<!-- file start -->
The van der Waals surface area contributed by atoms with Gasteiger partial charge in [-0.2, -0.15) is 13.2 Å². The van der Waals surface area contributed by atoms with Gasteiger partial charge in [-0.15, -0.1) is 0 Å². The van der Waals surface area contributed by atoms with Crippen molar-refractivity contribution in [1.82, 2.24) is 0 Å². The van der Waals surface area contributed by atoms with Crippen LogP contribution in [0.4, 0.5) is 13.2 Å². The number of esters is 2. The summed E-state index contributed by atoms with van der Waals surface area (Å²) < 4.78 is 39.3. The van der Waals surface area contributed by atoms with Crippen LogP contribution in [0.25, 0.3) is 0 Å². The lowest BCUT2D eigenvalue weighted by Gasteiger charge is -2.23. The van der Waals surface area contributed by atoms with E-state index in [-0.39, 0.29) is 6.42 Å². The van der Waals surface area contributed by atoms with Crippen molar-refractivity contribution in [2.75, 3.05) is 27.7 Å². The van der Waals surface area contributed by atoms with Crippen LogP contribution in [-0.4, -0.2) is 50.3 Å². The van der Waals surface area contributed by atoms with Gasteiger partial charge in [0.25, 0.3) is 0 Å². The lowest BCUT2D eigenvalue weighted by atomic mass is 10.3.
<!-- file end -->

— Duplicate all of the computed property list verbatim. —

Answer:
The van der Waals surface area contributed by atoms with Gasteiger partial charge in [-0.2, -0.15) is 13.2 Å². The van der Waals surface area contributed by atoms with Gasteiger partial charge in [-0.15, -0.1) is 0 Å². The van der Waals surface area contributed by atoms with Crippen molar-refractivity contribution in [1.82, 2.24) is 0 Å². The van der Waals surface area contributed by atoms with Crippen LogP contribution in [0.4, 0.5) is 13.2 Å². The number of esters is 2. The summed E-state index contributed by atoms with van der Waals surface area (Å²) < 4.78 is 39.3. The van der Waals surface area contributed by atoms with Crippen LogP contribution in [0.25, 0.3) is 0 Å². The lowest BCUT2D eigenvalue weighted by Gasteiger charge is -2.23. The van der Waals surface area contributed by atoms with E-state index in [-0.39, 0.29) is 6.42 Å². The van der Waals surface area contributed by atoms with Crippen molar-refractivity contribution in [2.75, 3.05) is 27.7 Å². The van der Waals surface area contributed by atoms with Crippen LogP contribution in [-0.4, -0.2) is 50.3 Å². The van der Waals surface area contributed by atoms with Gasteiger partial charge in [0.25, 0.3) is 0 Å². The lowest BCUT2D eigenvalue weighted by atomic mass is 10.3.